PRINT April 2001


Groovy Bob

AT FIRST GLANCE this book is but one more irritating example of a cut-and-paste interview “biography,” in which the contributors do most of the work and the “author” gets the credit. Pick a figure within living memory (George Plimpton’s Truman Capote is representative); jet around the world recording the recollections of the subject’s family, friends, colleagues, and enemies; get them to react to other versions of events (preferably contradictorily); cut it all up to form a roughly chronological narrative; add pictures; publish. Few facts, no interpretation; often muddled, often repetitive. But as you read this increasingly engrossing picture of the short life of Robert Fraser, a trendsetting English gallerist of the ’60s, the method gradually pays off. It has great immediacy and, for a figure by no means a heavyweight, is probably preferable to solemn biographical treatment.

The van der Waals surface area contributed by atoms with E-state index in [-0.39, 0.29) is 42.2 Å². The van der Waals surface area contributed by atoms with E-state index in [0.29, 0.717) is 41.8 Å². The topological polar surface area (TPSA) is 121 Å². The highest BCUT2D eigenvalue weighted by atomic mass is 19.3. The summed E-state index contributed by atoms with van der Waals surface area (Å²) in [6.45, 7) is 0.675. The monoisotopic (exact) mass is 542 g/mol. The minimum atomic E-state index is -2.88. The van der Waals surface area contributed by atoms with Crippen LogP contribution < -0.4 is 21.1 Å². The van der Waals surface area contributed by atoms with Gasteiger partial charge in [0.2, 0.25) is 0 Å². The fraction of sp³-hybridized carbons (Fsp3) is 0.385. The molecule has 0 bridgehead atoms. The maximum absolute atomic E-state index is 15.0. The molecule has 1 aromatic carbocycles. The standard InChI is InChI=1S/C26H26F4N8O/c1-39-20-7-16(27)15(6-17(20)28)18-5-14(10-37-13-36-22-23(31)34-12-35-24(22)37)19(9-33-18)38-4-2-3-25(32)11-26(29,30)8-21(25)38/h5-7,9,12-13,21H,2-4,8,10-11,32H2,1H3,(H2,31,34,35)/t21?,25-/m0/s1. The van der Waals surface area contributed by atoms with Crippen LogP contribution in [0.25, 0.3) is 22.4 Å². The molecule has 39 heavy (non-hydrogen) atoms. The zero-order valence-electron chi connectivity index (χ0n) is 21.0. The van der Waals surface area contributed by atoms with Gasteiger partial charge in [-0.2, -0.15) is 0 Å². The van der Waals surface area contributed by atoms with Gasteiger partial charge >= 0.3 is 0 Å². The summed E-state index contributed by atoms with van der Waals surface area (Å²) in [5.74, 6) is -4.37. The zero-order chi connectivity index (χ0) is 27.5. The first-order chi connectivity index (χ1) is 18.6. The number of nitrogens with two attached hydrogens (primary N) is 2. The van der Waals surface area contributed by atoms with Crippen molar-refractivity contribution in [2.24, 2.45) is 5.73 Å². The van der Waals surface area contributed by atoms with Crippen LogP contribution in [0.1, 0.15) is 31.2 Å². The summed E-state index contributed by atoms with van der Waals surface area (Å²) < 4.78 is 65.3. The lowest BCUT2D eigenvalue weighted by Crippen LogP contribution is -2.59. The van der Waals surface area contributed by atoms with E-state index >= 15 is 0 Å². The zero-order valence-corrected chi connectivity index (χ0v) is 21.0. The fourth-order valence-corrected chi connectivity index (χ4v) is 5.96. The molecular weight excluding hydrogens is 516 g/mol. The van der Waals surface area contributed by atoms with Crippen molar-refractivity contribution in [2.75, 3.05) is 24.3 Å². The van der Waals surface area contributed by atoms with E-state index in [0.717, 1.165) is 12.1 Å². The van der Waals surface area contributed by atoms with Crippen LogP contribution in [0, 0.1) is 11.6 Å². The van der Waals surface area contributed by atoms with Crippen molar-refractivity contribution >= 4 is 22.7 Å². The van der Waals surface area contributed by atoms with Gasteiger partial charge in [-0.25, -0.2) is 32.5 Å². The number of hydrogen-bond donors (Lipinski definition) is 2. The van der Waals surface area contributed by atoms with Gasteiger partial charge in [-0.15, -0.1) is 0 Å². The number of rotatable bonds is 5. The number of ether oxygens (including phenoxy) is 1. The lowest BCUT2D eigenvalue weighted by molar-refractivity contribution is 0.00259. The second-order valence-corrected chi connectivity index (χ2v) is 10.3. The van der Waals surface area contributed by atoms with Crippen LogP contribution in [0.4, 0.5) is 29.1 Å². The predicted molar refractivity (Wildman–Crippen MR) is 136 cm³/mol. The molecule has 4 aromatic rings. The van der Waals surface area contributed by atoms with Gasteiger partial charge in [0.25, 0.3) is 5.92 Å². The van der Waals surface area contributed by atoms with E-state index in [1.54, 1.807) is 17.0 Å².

Harriet Vyner,

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